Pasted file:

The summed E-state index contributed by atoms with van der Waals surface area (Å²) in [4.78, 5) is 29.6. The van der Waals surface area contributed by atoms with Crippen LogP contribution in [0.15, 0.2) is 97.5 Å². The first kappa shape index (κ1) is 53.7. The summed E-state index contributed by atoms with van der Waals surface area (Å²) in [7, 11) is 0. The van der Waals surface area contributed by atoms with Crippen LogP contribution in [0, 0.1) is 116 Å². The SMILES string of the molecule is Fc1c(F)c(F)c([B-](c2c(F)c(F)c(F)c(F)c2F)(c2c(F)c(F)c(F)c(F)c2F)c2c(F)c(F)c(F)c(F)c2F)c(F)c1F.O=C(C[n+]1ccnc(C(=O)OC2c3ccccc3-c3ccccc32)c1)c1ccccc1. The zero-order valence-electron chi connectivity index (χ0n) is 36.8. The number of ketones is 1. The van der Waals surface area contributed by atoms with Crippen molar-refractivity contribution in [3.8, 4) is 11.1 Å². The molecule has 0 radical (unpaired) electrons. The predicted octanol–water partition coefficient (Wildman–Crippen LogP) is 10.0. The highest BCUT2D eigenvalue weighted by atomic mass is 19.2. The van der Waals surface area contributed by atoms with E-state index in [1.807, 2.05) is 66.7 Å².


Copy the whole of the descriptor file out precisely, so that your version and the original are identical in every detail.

The summed E-state index contributed by atoms with van der Waals surface area (Å²) in [4.78, 5) is 29.6. The van der Waals surface area contributed by atoms with Crippen LogP contribution in [0.15, 0.2) is 97.5 Å². The first kappa shape index (κ1) is 53.7. The summed E-state index contributed by atoms with van der Waals surface area (Å²) in [7, 11) is 0. The van der Waals surface area contributed by atoms with Crippen LogP contribution in [0, 0.1) is 116 Å². The SMILES string of the molecule is Fc1c(F)c(F)c([B-](c2c(F)c(F)c(F)c(F)c2F)(c2c(F)c(F)c(F)c(F)c2F)c2c(F)c(F)c(F)c(F)c2F)c(F)c1F.O=C(C[n+]1ccnc(C(=O)OC2c3ccccc3-c3ccccc32)c1)c1ccccc1. The zero-order valence-electron chi connectivity index (χ0n) is 36.8. The number of ketones is 1. The van der Waals surface area contributed by atoms with Crippen molar-refractivity contribution in [3.8, 4) is 11.1 Å². The molecule has 0 radical (unpaired) electrons. The predicted octanol–water partition coefficient (Wildman–Crippen LogP) is 10.0. The highest BCUT2D eigenvalue weighted by atomic mass is 19.2. The van der Waals surface area contributed by atoms with E-state index in [1.807, 2.05) is 66.7 Å².